What do I feed my kids?

People often ask me this question and it is something that has evolved over time, but we have some basic principles that we try to stick to;

Organic
I don’t want my children exposed to unnecessary pesticides, antibiotics or hormones. These can all disrupt the delicate balance of the bacteria in the gut which can lead to a huge number of health problems, both at a young age, and later in life.

Local
The energy obtained from food is of a far higher quality if it hasn’t been flown half way around the world to land on your plate, (we all know how we feel after a long haul flight, there is also an effect on the vitality of food).
In addition we are trying to be conscious of living gently on this planet so if the food can be obtained locally rather than travelling hours burning fuel, then this is preferable.

GMO free

There isn’t enough known yet about the long terms health impact of GM crop consumption. However, this is my view; If a crop has been genetically altered in a lab to be able to withstand chemicals in pesticides that might otherwise kill it, then surely this must have an impact on our own DNA.

In season
We have evolved over millennia to benefit from eating foods appropriate to the season we are in. Foods grown naturally, under conditions that they favour, in my view always taste better than those that are grown in an artificial environment. In turn I believe, the density of the nutrients they contain is higher.

Prepared from scratch
The only way to avoid preservatives and other unnecessary chemicals added to your food, is to cook it from scratch, so wherever possible, this is what we do.
There is no question about it, it is time consuming, but in my view, it is time well spent. My children enjoy helping and are actively encouraged to get involved in the kitchen, and it is a lovely activity to do together.
For those who are limited on time, batch cooking is a good way to get around it, and preparing meals that are simple and not overly elaborate.

Include raw and cultured foods
Raw foods are higher in nutritional content than those which are cooked, since some of the vitamins, minerals and enzymes are destroyed by the process of heating.
We eat plenty of salad, especially in the summer months and eat other raw foods which are packed full of enzymes and healthy bacteria, such as raw honey and raw milk.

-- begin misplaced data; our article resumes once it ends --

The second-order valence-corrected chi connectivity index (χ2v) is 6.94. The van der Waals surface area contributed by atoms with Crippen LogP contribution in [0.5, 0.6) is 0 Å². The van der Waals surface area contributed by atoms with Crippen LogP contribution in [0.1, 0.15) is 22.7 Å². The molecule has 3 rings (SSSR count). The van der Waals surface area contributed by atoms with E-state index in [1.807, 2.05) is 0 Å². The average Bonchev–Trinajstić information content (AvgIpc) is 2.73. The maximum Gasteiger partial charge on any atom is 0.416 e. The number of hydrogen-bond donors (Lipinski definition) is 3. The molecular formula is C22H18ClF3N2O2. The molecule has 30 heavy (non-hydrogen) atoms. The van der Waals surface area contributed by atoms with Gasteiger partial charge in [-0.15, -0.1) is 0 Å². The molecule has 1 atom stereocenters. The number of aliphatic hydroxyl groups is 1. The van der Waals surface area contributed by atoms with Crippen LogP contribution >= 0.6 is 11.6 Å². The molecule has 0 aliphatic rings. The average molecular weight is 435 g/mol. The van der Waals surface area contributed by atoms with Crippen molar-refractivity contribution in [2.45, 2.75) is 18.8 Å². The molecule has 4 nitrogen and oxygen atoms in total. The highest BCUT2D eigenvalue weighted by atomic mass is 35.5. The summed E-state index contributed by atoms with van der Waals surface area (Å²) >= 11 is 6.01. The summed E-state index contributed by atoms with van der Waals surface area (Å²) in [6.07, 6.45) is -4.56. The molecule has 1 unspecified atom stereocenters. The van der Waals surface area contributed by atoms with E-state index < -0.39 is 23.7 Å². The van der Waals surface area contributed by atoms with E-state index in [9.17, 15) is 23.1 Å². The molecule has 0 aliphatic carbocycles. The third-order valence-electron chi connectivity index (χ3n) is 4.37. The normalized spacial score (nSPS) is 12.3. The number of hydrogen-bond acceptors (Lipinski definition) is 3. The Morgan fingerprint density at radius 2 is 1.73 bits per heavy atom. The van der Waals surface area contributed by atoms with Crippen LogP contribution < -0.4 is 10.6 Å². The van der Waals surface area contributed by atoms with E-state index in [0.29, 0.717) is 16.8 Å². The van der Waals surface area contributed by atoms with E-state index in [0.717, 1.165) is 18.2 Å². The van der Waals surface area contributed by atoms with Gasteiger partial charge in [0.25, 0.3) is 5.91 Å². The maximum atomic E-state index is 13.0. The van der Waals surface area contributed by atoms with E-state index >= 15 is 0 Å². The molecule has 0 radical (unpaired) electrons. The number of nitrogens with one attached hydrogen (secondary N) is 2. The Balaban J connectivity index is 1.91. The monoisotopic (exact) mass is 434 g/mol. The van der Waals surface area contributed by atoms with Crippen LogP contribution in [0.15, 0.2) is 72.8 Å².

Cultured foods (fermented), such as kefir, sauerkraut and kombucha are regulars in our house. When foods are fermented, the process actually increases the vitamin and mineral content as well as providing lots of great gut building bacteria. We make our own, but you can also buy them from some supermarkets and healthfood shops – just make sure they are raw and unpasteurised, otherwise all that good bacteria is destroyed. (If it doesn’t say, then you can assume it isn’t raw).

Absolute minimum of 5 portions of vegetables per day and 1 of fruit.
As fruit contains sugar, we try to avoid eating too much of it, so we make sure that we get most of our vitamins through vegetables. The government recommends 5 portions a day, but for us this is an absolute minimum. We don’t count, we just make sure there is plenty with every meal.

We avoid;

Processed food
This is usually high in salt, contains sugar and additives to preserve and flavour it. This type of food is usually low in real nutritional value.

Pasturised dairy
The process of pasturising milk not only kills off potentially harmful bacteria, but it also destroys good bacteria and the enzymes which help to digest it. Raw milk from organic, grass fed cows is also rich in antimicrobials and a beneficial fatty acid known as CLA.

Please note that I would not advise drinking raw milk from a source that was meant to be pasteurised! The quality and hygiene standards are not the same, (they aren’t required to be) and this could make you sick! Organic farms that sell raw milk must meet extremely strict standards and test their milk regularly to ensure it is healthful.